Do Antidepressant Meds Really Work? In a Word, NO!

From the Dana Foundation:

Simply stated, clinical trial data on antidepressants, similar to that for many other classes of drugs, including most cancer and anti-inflammatory drugs, have never shown that more than 60 to 70 percent of patients in any given study improve.  And, in many studies, improvement on a placebo (so-called sugar pill with no active drug) is observed in 30 to 50 percent of patients during the average six week trial period.  This could be taken to mean that only about 20 percent of depressed patients truly benefit from their antidepressant medication (i.e. beyond those patients who would benefit from just a placebo), with 30 to 40 percent of patients failing to improve on either drug or placebo.

Why, then are drugs with such limitations widely used as antidepressants by the medical profession?

Great question. Especially when studies have shown that the single most effective treatment for depression is…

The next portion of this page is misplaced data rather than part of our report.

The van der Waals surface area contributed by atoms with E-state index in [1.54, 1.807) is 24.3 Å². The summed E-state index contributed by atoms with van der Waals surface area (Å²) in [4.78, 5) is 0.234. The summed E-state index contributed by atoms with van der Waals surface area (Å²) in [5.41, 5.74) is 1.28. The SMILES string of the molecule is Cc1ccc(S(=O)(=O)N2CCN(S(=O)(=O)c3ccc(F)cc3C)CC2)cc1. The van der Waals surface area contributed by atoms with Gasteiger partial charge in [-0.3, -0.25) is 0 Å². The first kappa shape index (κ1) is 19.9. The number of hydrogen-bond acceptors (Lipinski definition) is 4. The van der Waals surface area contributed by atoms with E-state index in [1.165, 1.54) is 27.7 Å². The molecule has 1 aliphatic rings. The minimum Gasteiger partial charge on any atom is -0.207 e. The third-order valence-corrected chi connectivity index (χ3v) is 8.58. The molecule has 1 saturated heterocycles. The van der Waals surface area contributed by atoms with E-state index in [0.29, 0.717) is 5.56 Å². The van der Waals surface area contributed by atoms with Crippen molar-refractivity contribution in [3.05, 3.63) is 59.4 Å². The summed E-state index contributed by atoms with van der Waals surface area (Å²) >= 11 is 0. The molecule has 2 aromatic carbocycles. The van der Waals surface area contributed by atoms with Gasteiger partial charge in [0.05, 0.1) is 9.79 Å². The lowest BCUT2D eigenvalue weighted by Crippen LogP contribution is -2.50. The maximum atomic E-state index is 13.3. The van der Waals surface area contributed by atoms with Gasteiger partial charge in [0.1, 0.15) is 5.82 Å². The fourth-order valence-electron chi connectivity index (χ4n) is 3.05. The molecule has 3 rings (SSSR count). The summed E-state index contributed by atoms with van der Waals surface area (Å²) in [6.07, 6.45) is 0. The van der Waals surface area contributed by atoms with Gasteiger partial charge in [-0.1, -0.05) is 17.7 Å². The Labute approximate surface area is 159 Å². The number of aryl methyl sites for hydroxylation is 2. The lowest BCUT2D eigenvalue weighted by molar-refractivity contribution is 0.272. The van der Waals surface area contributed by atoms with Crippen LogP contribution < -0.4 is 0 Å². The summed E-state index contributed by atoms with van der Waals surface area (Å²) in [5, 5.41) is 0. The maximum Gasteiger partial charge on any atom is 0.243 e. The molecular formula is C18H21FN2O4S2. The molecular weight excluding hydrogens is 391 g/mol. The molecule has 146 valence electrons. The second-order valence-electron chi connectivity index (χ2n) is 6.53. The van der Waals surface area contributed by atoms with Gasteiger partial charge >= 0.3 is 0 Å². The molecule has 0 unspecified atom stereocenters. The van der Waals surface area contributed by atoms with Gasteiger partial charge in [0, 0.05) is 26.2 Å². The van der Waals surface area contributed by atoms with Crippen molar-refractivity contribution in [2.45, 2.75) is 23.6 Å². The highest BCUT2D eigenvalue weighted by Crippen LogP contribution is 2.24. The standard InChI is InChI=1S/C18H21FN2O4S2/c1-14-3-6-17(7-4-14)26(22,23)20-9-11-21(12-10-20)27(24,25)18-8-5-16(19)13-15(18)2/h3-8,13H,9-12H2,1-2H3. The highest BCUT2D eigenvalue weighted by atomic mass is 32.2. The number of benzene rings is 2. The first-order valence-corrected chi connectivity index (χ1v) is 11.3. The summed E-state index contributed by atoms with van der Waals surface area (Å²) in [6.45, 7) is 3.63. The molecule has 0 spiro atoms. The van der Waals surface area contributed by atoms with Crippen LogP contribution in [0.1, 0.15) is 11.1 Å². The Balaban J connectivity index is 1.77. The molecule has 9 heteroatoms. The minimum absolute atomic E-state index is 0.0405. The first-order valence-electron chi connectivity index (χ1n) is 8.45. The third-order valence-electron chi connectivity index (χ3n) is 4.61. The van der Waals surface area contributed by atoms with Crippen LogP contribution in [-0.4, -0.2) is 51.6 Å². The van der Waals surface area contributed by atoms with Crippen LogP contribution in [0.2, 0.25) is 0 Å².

Wait for it…

Whichever one the patient, not the doctor, believes is going to be most effective. A 2005 study found that “after three months of treatment, the…patients matched with their preferred treatment were significantly less depressed than those not matched. Patients who got their preferred treatment also tended to be less depressed after nine months.”

So the placebo effect seems to take place even when you’re not receiving a placebo — simply the belief and expectation that the treatment you’re receiving significantly improves its effectiveness.

Does this have implications for treatments for other health issues, both mental and physical? Not a huge leap…

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